View Full Version : What 2012 has meant for Afghanistan

01-02-2013, 09:09 PM
A end of year commentary by Ahmed Rashid, for the BBC. It could easily fit in a thread on Afghanistan and Pakistan. His focus is on not on the combat, sorry insurgency, rather the complicated talking and thinking amongst interested parties:http://www.bbc.co.uk/news/world-asia-20817266

He opens with:
After nearly a year of tense relations between all the major players in Afghanistan, there was at the end of 2012 a flurry of diplomatic activity that once again raised expectations for peace....

The renewed hope centred around a dramatic shift by Pakistan's military and Inter-Services Intelligence (ISI), which for the first time implemented measures which could prod the Taliban to open a dialogue with Kabul.

The ISI had spent the year jailing up to 100 Taliban leaders and fighters for daring to talk to the Kabul regime, the Americans or the UN.

But by December the ISI had freed 19 of them and promised to free all the rest, including the Taliban No 2, Mullah Abdul Ghani Baradar.

If there is one incident to illustrate the fraught relationship between two key parties, the Afghan Taliban and Pakistani ISI is this:
Meanwhile, Taliban relations with their main sponsor Pakistan also declined considerably.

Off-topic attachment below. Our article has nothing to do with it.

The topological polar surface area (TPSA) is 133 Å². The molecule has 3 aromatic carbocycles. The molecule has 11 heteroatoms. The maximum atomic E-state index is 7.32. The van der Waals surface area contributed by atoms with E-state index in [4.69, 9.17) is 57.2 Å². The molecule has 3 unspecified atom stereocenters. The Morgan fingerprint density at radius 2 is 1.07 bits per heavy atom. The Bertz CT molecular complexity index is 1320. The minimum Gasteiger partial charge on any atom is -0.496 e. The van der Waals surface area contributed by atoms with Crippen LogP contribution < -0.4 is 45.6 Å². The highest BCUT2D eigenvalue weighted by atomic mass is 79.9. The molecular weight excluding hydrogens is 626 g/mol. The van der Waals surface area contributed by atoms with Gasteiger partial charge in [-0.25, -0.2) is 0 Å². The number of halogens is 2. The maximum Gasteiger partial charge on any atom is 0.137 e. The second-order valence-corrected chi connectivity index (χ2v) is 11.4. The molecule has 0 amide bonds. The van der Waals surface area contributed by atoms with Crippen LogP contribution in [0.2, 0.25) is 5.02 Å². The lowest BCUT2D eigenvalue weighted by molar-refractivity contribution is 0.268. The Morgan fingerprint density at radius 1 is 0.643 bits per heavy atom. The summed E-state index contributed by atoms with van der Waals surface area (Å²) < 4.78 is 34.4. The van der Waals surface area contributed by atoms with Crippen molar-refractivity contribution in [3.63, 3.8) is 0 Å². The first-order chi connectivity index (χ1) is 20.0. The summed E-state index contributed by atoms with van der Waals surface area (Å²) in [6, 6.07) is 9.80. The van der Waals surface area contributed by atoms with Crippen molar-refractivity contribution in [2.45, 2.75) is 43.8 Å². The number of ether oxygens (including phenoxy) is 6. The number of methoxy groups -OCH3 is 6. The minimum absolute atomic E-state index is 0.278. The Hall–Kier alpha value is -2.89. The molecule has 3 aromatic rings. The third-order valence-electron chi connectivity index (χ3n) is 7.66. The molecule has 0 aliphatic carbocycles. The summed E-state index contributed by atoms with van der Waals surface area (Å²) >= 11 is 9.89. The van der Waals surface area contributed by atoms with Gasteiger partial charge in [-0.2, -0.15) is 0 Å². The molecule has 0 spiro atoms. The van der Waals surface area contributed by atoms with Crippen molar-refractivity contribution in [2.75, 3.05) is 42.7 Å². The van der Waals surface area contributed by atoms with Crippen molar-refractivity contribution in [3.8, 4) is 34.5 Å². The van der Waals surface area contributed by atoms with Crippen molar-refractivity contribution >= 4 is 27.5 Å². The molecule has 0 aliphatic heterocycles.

The Taliban were shocked to discover in February that senior leader and former Defence Minister Mullah Obaidullah Akhund had died of a heart attack in a Pakistani prison in March 2010, and that the ISI had withheld the news.

He ends with:
....ultimately it will be the Afghans who will decide upon their own future and work towards a peaceful resolution.

01-03-2013, 11:34 AM
Another Ahmed Rashid piece, this time an interview by Der Spiegel and a one line intro:
the West's model for development is fundamentally flawed and must be changed.


The most startling sentences refers to education in Afghanistan improving after the Taliban were ousted. I wonder do ISAF / GIRoA include the children who attend these schools?
The Swedish Committee for Afghanistan (SCA) has for the past fifteen years managed three hundred schools in an area of Afghanistan that is under Taliban control. The Swedes have to deal with the Taliban on an almost daily basis so the schools can be kept open for boys and girls.

A little look at SCA's website found:
..educates 125.000 students at 54 model schools, 71 girls annexes and 1.500 community based schools.